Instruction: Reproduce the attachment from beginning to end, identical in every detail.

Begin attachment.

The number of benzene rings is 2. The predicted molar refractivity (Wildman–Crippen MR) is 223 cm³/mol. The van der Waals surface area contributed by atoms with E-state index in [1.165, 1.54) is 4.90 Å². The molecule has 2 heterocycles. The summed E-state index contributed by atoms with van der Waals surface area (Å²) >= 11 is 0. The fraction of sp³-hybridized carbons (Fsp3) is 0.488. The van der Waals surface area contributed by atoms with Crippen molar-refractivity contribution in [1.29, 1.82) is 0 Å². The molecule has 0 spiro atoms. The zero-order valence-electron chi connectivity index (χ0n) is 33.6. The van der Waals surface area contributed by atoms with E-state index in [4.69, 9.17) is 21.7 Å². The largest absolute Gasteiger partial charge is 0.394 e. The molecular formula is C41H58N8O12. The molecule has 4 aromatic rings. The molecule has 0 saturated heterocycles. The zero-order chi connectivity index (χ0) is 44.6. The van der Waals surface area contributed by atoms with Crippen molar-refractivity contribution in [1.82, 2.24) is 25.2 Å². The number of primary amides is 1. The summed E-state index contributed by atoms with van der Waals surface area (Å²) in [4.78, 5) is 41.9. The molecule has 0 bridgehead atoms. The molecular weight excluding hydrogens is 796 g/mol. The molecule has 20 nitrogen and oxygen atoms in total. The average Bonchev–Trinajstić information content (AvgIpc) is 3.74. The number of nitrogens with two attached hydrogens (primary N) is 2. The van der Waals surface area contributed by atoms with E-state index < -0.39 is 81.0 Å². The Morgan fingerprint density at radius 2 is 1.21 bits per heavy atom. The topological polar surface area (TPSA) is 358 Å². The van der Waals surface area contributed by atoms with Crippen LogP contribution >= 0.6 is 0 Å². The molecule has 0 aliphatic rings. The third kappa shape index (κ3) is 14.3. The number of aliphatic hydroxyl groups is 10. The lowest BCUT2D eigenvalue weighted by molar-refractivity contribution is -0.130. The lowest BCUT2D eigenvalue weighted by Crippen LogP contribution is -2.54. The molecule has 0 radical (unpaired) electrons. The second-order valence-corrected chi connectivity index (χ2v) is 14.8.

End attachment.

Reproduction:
The number of benzene rings is 2. The predicted molar refractivity (Wildman–Crippen MR) is 223 cm³/mol. The van der Waals surface area contributed by atoms with E-state index in [1.165, 1.54) is 4.90 Å². The molecule has 2 heterocycles. The summed E-state index contributed by atoms with van der Waals surface area (Å²) >= 11 is 0. The fraction of sp³-hybridized carbons (Fsp3) is 0.488. The van der Waals surface area contributed by atoms with Crippen molar-refractivity contribution in [1.29, 1.82) is 0 Å². The molecule has 0 spiro atoms. The zero-order valence-electron chi connectivity index (χ0n) is 33.6. The van der Waals surface area contributed by atoms with E-state index in [4.69, 9.17) is 21.7 Å². The largest absolute Gasteiger partial charge is 0.394 e. The molecular formula is C41H58N8O12. The molecule has 4 aromatic rings. The molecule has 0 saturated heterocycles. The zero-order chi connectivity index (χ0) is 44.6. The van der Waals surface area contributed by atoms with Crippen molar-refractivity contribution in [1.82, 2.24) is 25.2 Å². The number of primary amides is 1. The summed E-state index contributed by atoms with van der Waals surface area (Å²) in [4.78, 5) is 41.9. The molecule has 0 bridgehead atoms. The molecular weight excluding hydrogens is 796 g/mol. The molecule has 20 nitrogen and oxygen atoms in total. The average Bonchev–Trinajstić information content (AvgIpc) is 3.74. The number of nitrogens with two attached hydrogens (primary N) is 2. The van der Waals surface area contributed by atoms with E-state index < -0.39 is 81.0 Å². The Morgan fingerprint density at radius 2 is 1.21 bits per heavy atom. The topological polar surface area (TPSA) is 358 Å². The van der Waals surface area contributed by atoms with Crippen LogP contribution >= 0.6 is 0 Å². The molecule has 0 aliphatic rings. The third kappa shape index (κ3) is 14.3. The number of aliphatic hydroxyl groups is 10. The lowest BCUT2D eigenvalue weighted by molar-refractivity contribution is -0.130. The lowest BCUT2D eigenvalue weighted by Crippen LogP contribution is -2.54. The molecule has 0 radical (unpaired) electrons. The second-order valence-corrected chi connectivity index (χ2v) is 14.8.